Working with a co-surgeon: How should procedures be billed?

August 5, 2019

"It should be noted that payer policies and payment for assistant at surgery will vary if you are paid as primary surgeon during the same encounter," write Ray Painter, MD, and Mark Painter.

Ray Painter, MD

Mark Painter

I plan to work with a friend of mine in an unaffiliated urology group to perform a cystoprostatectomy, ileal loop, and lymph node dissection. How should I code for the following two scenarios? First, if I perform the prostatectomy and charge for the prostatectomy and then assist on the rest of the surgery; and second, if I perform the lymph node dissection and then assist on the rest of the surgery.

The codes available to report the primary procedure of cystectomy, 51590 (Cystectomy, complete, with ureteroileal conduit or sigmoid bladder, including intestine anastomosis) and 51595 (Cystectomy, complete, with ureteroileal conduit or sigmoid bladder, including intestine anastomosis; with bilateral pelvic lymphadenectomy, including external iliac, hypogastric, and obturator nodes), include by description cystectomy and loop. As one can see from the description, the primary procedure can be reported with or without nodes.

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When we check the National Correct Coding Initiative bundling edits, prostatectomy codes 55840 (Prostatectomy, retropubic radical, with or without nerve sparing) and 55845 (Prostatectomy, retropubic radical, with or without nerve sparing; with bilateral pelvic lymphadenectomy, including external iliac, hypogastric, and obturator nodes) are not included in either 51590 or 51595 and can therefore be reported separately. However, lymphadenectomy can only be reported once, so code combination is important. Based on the scenarios you have provided, we see two potential coding options.

For scenario 1, in which you perform the prostatectomy and assist on the remainder of the surgery, Surgeon 1 would bill 51595 and 55840–80 or –82. You would bill 55840 and 51595–80 or –82 as appropriate. Modifier –80 specifies an “Assistant Surgeon.” According to CPT, surgical assistant services may be identified by adding modifier –80 to the usual procedure number(s). Modifier –82 specifies an “Assistant Surgeon” (when qualified resident surgeon not available). The unavailability of a qualified resident surgeon is a prerequisite for use of modifier –82 appended to the usual procedure code number(s) as appropriate.

Next: "Documentation should be clear on what is performed and should include medical support for the use of two surgeons as well as the appropriate diagnosis"It should be noted that payer policies and payment for assistant at surgery will vary if you are paid as primary surgeon during the same encounter. Also, you should consider that payment policies may allow the payer to review records to determine if the reason you are split-billing the procedure is appropriate clinically or is being provided simply for financial gain. As always, documentation should be clear on what is performed and should include medical support for the use of two surgeons as well as the appropriate diagnosis.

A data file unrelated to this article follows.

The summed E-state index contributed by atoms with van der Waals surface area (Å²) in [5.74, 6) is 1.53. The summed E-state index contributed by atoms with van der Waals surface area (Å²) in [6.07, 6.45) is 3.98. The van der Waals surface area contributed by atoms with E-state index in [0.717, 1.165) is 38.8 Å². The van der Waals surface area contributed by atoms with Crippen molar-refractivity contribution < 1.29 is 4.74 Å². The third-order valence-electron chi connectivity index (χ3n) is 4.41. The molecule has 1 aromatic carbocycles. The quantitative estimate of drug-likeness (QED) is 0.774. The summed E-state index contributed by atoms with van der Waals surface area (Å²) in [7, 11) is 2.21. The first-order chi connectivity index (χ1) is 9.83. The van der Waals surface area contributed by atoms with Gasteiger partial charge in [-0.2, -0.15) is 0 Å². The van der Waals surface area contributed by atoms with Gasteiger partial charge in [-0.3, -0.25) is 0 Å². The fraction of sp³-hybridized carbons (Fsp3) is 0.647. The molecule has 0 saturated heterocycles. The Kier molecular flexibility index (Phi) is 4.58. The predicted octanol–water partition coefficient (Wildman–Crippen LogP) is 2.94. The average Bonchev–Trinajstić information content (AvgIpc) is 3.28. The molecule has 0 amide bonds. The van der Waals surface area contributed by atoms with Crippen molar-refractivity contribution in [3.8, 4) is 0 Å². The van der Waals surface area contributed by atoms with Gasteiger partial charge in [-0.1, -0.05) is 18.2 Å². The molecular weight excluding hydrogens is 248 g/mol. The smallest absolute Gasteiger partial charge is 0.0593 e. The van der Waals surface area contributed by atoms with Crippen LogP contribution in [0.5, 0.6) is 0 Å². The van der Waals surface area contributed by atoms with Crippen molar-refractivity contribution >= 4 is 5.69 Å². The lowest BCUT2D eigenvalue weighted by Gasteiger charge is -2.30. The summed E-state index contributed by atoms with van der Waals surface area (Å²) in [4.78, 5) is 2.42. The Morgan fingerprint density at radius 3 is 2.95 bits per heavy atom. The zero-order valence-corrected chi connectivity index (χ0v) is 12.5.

For the second scenario that you have listed in which you perform the lymphadenectomy and assist on the rest of the procedure, Medicare does not have a great option but private payers may.

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For private payers, follow CPT definitions and use 51595 and 55840 and apply modifier –62 to 51595 and 55840-80 (or –82) (“Two Surgeons”). Per CPT, when two surgeons work together as primary surgeons performing distinct part(s) of a procedure, each surgeon should report his/her distinct operative work by adding modifier –62 to the procedure code and any associated add-on code(s) for that procedure as long as both surgeons continue to work together as primary surgeons. Each surgeon should report the co-surgery once using the same procedure code. If additional procedure(s), including add-on procedure(s), are performed during the same surgical session, separate code(s) may also be reported with modifier –62 added.

Note: If a co-surgeon acts as an assistant in the performance of additional procedure(s), other than those reported with the modifier –62, during the same surgical session, those services may be reported using separate procedure code(s) with modifier –80 or modifier –82 added, as appropriate.

The problem you are up against with Medicare is that Medicare now requires that the two surgeons working together to perform the primary service be of different specialties. As you are both urologists, use of –62 would not be allowed when reporting the service to Medicare. As such, coding for Medicare should be 51595 and 55840 for the other urologist and 51595-80 and 55840-80 (–82 if you are in a teaching facility and a qualified resident is not available). As assistant at surgery, you are not required to dictate a separate operative note but must be referenced as being present for the critical portions or the entirety of the case in the primary surgeon’s note.

Send coding and reimbursement questions to Ray Painter, MD, and Mark Painter c/o Urology Times, at urology_times@mmhgroup.com.

Questions of general interest will be chosen for publication. The information in this column is designed to be authoritative, and every effort has been made to ensure its accuracy at the time it was written. However, readers are encouraged to check with their individual carrier or private payers for updates and to confirm that this information conforms to their specific rules.